Care to read the letter from the Sheriffs`Association to the Justice 1 Committee ? .. well, you can click on the above images, and read it on the Scottish Parliament`s own website in pdf format, at : http://www.scottish.parliament.uk/business/committees/historic/justice1/inquiries-02/j1-lps-pdfs/lps-094.pdf
What with the Justice 2 Committee tackling the issue of the Legal Profession & Legal Aid (Scotland) Bill, which aims to bring independent regulation to Scotland`s great band of crooked lawyers and the present failed system of self regulation of lawyers operated by the Law Society of Scotland, the Sheriffs and judiciary must be feeling the heat to drag up insulting comparisons of Scotland with Nazi Germany ... and remember, everyone, these Sheriffs and Judges are of course, lawyers or at least they were, (until they were `elevated` to the bench as Sheriffs)
The key to the Judiciary`s consternation of the planned reforms lies right on page one of Sheriff Lockhart`s letter ...
"Although it is a requirement for appointment that candidates for the shrieval bench be members of the legal profession, once appointed, in the exercise of their judicial functions, they are not subject to the regulatory framework applicable to either branch of the legal profession. The judiciary is independent of and distinct from other practising members of the legal profession.
The constitutional principle of the separation of the pwoers means that the judiciary is independent of the executive and the legislature."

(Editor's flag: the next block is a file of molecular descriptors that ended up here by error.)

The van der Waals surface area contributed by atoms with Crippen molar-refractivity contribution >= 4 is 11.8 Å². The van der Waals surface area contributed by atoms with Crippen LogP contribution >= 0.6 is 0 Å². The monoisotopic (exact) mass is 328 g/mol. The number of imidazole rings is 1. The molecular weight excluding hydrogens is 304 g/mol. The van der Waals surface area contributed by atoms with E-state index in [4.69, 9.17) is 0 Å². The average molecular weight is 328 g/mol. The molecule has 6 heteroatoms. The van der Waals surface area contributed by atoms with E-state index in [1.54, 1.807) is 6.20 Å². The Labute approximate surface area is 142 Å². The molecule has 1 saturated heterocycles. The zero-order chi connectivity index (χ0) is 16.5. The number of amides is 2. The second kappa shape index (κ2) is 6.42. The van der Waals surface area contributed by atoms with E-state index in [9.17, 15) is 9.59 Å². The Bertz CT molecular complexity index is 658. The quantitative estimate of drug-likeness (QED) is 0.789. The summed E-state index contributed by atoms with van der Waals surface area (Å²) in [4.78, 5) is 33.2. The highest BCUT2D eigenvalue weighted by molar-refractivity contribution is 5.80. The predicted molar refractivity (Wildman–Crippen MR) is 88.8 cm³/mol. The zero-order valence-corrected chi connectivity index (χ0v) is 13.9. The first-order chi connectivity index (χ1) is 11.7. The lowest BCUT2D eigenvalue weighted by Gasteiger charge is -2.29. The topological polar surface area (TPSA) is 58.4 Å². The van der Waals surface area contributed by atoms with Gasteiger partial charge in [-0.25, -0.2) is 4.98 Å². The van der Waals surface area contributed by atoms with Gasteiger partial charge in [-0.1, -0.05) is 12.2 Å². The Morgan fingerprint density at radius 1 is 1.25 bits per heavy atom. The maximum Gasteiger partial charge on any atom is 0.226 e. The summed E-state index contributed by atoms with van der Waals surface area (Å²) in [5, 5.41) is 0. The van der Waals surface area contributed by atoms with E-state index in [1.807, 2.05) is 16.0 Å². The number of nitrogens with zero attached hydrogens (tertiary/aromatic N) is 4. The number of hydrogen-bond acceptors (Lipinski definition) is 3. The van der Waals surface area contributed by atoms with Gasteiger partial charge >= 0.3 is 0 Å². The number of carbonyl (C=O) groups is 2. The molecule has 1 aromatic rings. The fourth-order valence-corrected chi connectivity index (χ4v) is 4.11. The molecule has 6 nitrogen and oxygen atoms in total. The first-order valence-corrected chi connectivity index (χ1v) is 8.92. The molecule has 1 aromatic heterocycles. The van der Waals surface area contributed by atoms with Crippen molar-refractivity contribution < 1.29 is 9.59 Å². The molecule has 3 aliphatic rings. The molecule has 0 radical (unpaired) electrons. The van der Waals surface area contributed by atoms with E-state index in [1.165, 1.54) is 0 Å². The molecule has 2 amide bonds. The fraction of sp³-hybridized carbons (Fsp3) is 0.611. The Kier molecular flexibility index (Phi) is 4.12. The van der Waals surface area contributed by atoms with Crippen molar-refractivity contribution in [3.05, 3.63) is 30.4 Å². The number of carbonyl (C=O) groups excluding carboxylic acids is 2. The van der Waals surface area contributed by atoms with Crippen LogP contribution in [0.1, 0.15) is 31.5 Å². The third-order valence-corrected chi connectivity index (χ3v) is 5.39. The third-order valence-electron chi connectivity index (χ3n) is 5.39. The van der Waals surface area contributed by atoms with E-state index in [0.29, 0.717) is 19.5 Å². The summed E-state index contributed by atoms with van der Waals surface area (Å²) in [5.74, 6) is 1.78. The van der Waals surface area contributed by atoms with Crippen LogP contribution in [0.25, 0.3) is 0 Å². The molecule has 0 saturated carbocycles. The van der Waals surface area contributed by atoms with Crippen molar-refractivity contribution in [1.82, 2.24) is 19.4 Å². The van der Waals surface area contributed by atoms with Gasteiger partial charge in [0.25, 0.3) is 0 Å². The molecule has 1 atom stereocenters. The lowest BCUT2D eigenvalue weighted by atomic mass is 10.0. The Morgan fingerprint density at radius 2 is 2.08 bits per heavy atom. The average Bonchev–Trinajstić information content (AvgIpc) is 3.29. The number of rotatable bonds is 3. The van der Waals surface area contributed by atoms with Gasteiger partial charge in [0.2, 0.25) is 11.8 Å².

Who wants outside interference into what they are up to ? ... certainly not lawyers - they have and are demonstrating that with their naked agression and boycotts of cases over the legal aid reforms and the prospect of independent regulation coming in the "Legal Profession & Legal Aid (Scotland) Bill"
So, why should Sheriffs (`elevated` lawyers) who currently don`t actually have much regulation over their activities at all, want independent or outside scrutiny of their own conduct or decisions ? ... - remember - in the words of the Sheriffs` Association`s letter - "they are not subject to the regulatory framework applicable to either branch of the legal profession" ... would that then make them almost immune to anything except a comet on collision with the earth ? ... probably.
Oh .. but you may say .. reading Sheriff Lockhart`s letter, he goes on to say :
"Sheriffs discharge their judicial functions and duties within the framework of the laws of Scotland which provide that decisions by Sheriffs, in civil matters, can be tested on appeal to the Sheriff Principal, the Court of Session and, in appropriate cases to the House of Lords; in criminal cases decisions can be tested on appeal to the High Court of Justiciary. In respect of devolution issues, an appeal can be taken or a reference made to the Judicial Committee of the Privy Council. That appellate framework provides effective machinery for the review of judicial decisions."